pannonica: whoops! Sincerest apologies for the slight – talk about gross negligence. FWIW I agree with DM – always enjoy the reviews. But then, I appreciate the wit and wisdom of every reviewer on this site. I wouldn’t be on here numerous times every day (when I should be working) were that not the case.
I don’t feel slighted in the least. It’s a compliment to be mistaken for Amy. And it’s happened here many times before.
Pannonica, Amy can get a little sanrky at times, which is always fun.
Re: CrosSynergy, [Sporty Pontiac that’s the subject of a Beach Boys song] clues GTO. “Little GTO” was a hit for Ronny & the Daytonas, although there does exist a bootleg of a never-officially-released version by the Beach Boys. Curious clue, that, especially for Blindito.
Tuning Spork Snarky, too.
I know this, and suspect that most others do as well. With that, I furl my little grudgy scroll for the time being.
Is there a pathway to the Celebrity puzzle?
@mitchs: The Celebrity crosswords are exclusively available via the Facebook app Crosswords. Also available at the app:
1. The Newsday puzzle (in an online solving format some of us prefer to the one at Stan Newman’s website). Six 15x15s and a 21×21 on Sunday.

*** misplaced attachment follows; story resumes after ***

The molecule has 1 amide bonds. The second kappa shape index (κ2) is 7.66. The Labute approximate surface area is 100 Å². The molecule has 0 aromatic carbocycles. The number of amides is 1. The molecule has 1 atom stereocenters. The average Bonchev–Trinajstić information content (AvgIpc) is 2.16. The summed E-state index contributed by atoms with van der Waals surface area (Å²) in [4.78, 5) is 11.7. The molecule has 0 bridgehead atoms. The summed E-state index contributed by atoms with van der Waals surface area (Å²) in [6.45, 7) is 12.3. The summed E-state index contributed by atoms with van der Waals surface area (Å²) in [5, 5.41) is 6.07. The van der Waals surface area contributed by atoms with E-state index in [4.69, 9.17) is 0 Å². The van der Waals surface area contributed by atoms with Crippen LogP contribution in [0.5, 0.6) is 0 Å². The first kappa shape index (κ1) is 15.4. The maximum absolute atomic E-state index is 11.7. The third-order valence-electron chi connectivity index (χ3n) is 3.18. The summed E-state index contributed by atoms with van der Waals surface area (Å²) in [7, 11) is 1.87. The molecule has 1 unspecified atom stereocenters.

2. The CrosSynergy/Washington Post crossword. Six themed and one themeless 15×15 each week.
3. Under the “AV Club” rubric, there’s a new Patrick Blindauer puzzle not published elsewhere, along with both of Brendan Emmett Quigley’s weekly blog crosswords, Matt Gaffney’s Weekly Crossword Contest, the Onion puzzle, Ben Tausig’s Ink Well crossword, and Matt Jones’s Jonesin’ puzzle.
Plus you can record your solving times (“solve for stats”), solve together with a friend (“doubles”), race a friend to fill in more of the puzzle simultaneously (“head to head”), solve off the clock (“solve for fun”), and eventually take part in online crossword tournaments.
Many thanks Amy! I’m in. But, not to be a stick in the mud, I’m a little surprised at the four 1/2 star rating for the Celebrity. Ok puz, but…?
I messed up the crossing of MOTT the Hoople and Mr. ORTON. Tough crossing, Matt makes more sense.